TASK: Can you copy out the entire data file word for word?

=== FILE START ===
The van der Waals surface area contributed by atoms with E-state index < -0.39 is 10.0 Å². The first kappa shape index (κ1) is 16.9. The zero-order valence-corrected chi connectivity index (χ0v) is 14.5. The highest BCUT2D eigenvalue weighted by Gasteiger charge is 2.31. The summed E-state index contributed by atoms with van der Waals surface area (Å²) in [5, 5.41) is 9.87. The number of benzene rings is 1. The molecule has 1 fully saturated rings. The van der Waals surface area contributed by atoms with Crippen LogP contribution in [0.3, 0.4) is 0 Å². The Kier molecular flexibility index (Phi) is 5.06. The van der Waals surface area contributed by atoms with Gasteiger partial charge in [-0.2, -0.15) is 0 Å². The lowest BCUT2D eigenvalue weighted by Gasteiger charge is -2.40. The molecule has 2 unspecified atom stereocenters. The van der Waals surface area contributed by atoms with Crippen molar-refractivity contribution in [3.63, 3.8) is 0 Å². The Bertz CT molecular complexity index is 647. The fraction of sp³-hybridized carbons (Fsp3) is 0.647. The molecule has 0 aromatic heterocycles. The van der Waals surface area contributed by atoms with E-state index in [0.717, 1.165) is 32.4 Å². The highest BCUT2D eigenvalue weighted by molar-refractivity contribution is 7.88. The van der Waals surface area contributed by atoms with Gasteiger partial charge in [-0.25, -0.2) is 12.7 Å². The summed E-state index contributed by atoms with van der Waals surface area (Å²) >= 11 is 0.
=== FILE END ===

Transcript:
The van der Waals surface area contributed by atoms with E-state index < -0.39 is 10.0 Å². The first kappa shape index (κ1) is 16.9. The zero-order valence-corrected chi connectivity index (χ0v) is 14.5. The highest BCUT2D eigenvalue weighted by Gasteiger charge is 2.31. The summed E-state index contributed by atoms with van der Waals surface area (Å²) in [5, 5.41) is 9.87. The number of benzene rings is 1. The molecule has 1 fully saturated rings. The van der Waals surface area contributed by atoms with Crippen LogP contribution in [0.3, 0.4) is 0 Å². The Kier molecular flexibility index (Phi) is 5.06. The van der Waals surface area contributed by atoms with Gasteiger partial charge in [-0.2, -0.15) is 0 Å². The lowest BCUT2D eigenvalue weighted by Gasteiger charge is -2.40. The molecule has 2 unspecified atom stereocenters. The van der Waals surface area contributed by atoms with Crippen molar-refractivity contribution in [3.63, 3.8) is 0 Å². The Bertz CT molecular complexity index is 647. The fraction of sp³-hybridized carbons (Fsp3) is 0.647. The molecule has 0 aromatic heterocycles. The van der Waals surface area contributed by atoms with E-state index in [0.717, 1.165) is 32.4 Å². The highest BCUT2D eigenvalue weighted by molar-refractivity contribution is 7.88. The van der Waals surface area contributed by atoms with Gasteiger partial charge in [-0.25, -0.2) is 12.7 Å². The summed E-state index contributed by atoms with van der Waals surface area (Å²) >= 11 is 0.